Generational change is slow in law firms
19 October, 2015
A recent study reveals the dangers of being slow to in making generational changes in law firms.
Leadership in AmLaw100 firms is concentrated in the hands of older baby-boomers and members of the Silent Generation, born before the end of World War II. But while there is clear evidence of generational change occurring in the leadership of their clients, the same is not as clear in firms.This slowness to respond to generational change on the part of law firms is creating risks of cultural and generational mismatches.
The study, compiled by Heather Morse at a leading Los Angeles law firm, shows almost 20 percent of Fortune 100 and 30 percent of Nasdaq general counsel are Gen X members compared with fewer than 5 percent of AmLaw leaders. This generational mismatch poses dangers for client relationship management. And also for partner retention if older partners hold on too long and don’t share opportunities for growth with their younger peers.
The demographics of Australian law firms reflect a similar problem. In the 50 largest law firms 43% of partners are over the age of 49 (1). The impending difficulty for firms is not just that a large number of partners are approaching retirement, it is that whole blocks of partners are likely to leave in a relatively short period of time.
Risks of being slow in accommodating generational change
This presents a number of problems, including client retention, withdrawal of working capital, retirement payouts in some firms, loss of ‘grey hair’ experience and leadership changes.
The issues firms must address in managing succession are:
- Deciding if succession will come from within the firm or by lateral recruitment;
- Maintaining revenue by ensuring the orderly transition of client and referrer relationships;
- Dealing with the cash flow and debt issues associated with partner retirements; and
- Filling leadership positions.
Consideration of whether succession will come from within the firm or by lateral recruitment is very important in preserving the fabric the firm. My colleague Paul Hugh-Jones points out in his insightful post on lateral partner recruitment why detailed due diligence is needed to ensure there is a good cultural fit. Lateral partner recruitment is clearly not without risk and can have a material negative impact on a firm’s cash flow and profitability if it is not managed with extreme care. And even then, the success–failure ratio is worrying.
When Beaton Capital works with firms on succession planning we review the distribution of client relationships and it is often the case that the key client relationships rest with the senior partners. This is often driven by partner performance metrics so care needs to be taken when starting the process of transition.
The metrics for partners approaching retirement must reward the transfer of relationships and day-to-day client management. Any firm with a distribution of client relationships and fees introduced like that in the accompanying chart should be acting now.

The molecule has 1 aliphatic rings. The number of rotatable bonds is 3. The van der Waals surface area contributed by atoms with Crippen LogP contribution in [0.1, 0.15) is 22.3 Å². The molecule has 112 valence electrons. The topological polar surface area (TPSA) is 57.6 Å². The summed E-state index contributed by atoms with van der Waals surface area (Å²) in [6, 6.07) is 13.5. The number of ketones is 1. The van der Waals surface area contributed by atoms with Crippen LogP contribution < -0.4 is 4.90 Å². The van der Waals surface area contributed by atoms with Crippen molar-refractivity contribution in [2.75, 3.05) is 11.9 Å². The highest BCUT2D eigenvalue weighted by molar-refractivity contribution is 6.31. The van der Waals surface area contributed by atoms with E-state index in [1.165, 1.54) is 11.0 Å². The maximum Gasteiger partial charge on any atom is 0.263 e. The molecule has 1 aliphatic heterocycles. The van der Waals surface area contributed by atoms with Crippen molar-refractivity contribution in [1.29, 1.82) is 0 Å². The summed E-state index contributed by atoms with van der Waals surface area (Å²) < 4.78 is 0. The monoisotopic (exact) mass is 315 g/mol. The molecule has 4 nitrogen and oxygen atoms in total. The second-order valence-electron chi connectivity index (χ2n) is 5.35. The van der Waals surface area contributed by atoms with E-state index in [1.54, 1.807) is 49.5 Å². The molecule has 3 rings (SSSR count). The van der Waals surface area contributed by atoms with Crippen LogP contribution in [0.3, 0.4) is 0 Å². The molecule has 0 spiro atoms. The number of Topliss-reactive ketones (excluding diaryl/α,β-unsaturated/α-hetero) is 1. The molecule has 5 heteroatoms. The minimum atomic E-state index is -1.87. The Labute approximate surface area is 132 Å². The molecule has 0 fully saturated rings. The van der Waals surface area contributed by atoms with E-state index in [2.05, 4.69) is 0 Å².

Without being melodramatic, tomorrow may well be too late.
Debt and cash flow
The debt and cash flow impact of partner retirement varies. Firms with goodwill need to find partners willing to acquire the retiring partner’s equity, those with a pension plan need to fund the payments and others will need to replace working capital contributions. Firms must forecast the cash flow impact of partnership changes and ensure sufficient working capital funding is in place, to ensure that day-to-day operations are not affected.
Bank lending covenants
An issue often overlooked is the impact of bank lending covenants that may restrict the number of equity partners that can retire in a given time frame. Maintaining an open dialogue with lenders on firm succession planning is important to ensure lending conditions allow an orderly change in the firm.
Many firms will have to deal with the retirement of the founders of the current firm, many of whom have held long-term leadership positions. Addressing an orderly change in the leadership, well before those partners retire, is crucial to ensure corporate knowledge is retained.
Rather than follow the highlighted example of the AmLaw100 law firms, Beaton believes firms should conduct open dialogue about partner succession planning up to 10 years out and commence succession management five years out from retirement. This will help manage the expectation of younger partners about the timing of future opportunities and allow time for decisions on internal versus lateral succession, transfer of client relationships, debt and cash flow management and firm leadership changes to be conducted in a reasoned and detailed way.
In too many law firms generational change is too slow – and worrying for clients. How well is your firm prepared for generational change and succession?
Further reading on related topics
(1) Information provided by the firms – Beaton Research + Consulting research for The Australian Legal Affairs section.
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